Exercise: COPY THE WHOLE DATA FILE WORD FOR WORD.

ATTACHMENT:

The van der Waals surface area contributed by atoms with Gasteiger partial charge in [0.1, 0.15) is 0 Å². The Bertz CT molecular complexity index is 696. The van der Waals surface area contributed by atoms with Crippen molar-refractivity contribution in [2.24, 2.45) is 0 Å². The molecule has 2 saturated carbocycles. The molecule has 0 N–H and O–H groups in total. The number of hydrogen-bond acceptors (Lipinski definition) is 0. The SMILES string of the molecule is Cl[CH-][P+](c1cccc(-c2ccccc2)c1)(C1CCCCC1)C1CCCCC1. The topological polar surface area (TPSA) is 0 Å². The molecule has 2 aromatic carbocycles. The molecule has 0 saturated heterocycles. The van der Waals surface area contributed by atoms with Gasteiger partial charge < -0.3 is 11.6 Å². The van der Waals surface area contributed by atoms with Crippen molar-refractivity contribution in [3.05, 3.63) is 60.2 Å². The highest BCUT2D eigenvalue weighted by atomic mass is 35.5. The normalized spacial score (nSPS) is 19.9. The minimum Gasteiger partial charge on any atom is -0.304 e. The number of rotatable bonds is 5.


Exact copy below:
The van der Waals surface area contributed by atoms with Gasteiger partial charge in [0.1, 0.15) is 0 Å². The Bertz CT molecular complexity index is 696. The van der Waals surface area contributed by atoms with Crippen molar-refractivity contribution in [2.24, 2.45) is 0 Å². The molecule has 2 saturated carbocycles. The molecule has 0 N–H and O–H groups in total. The number of hydrogen-bond acceptors (Lipinski definition) is 0. The SMILES string of the molecule is Cl[CH-][P+](c1cccc(-c2ccccc2)c1)(C1CCCCC1)C1CCCCC1. The topological polar surface area (TPSA) is 0 Å². The molecule has 2 aromatic carbocycles. The molecule has 0 saturated heterocycles. The van der Waals surface area contributed by atoms with Gasteiger partial charge < -0.3 is 11.6 Å². The van der Waals surface area contributed by atoms with Crippen molar-refractivity contribution in [3.05, 3.63) is 60.2 Å². The highest BCUT2D eigenvalue weighted by atomic mass is 35.5. The normalized spacial score (nSPS) is 19.9. The minimum Gasteiger partial charge on any atom is -0.304 e. The number of rotatable bonds is 5.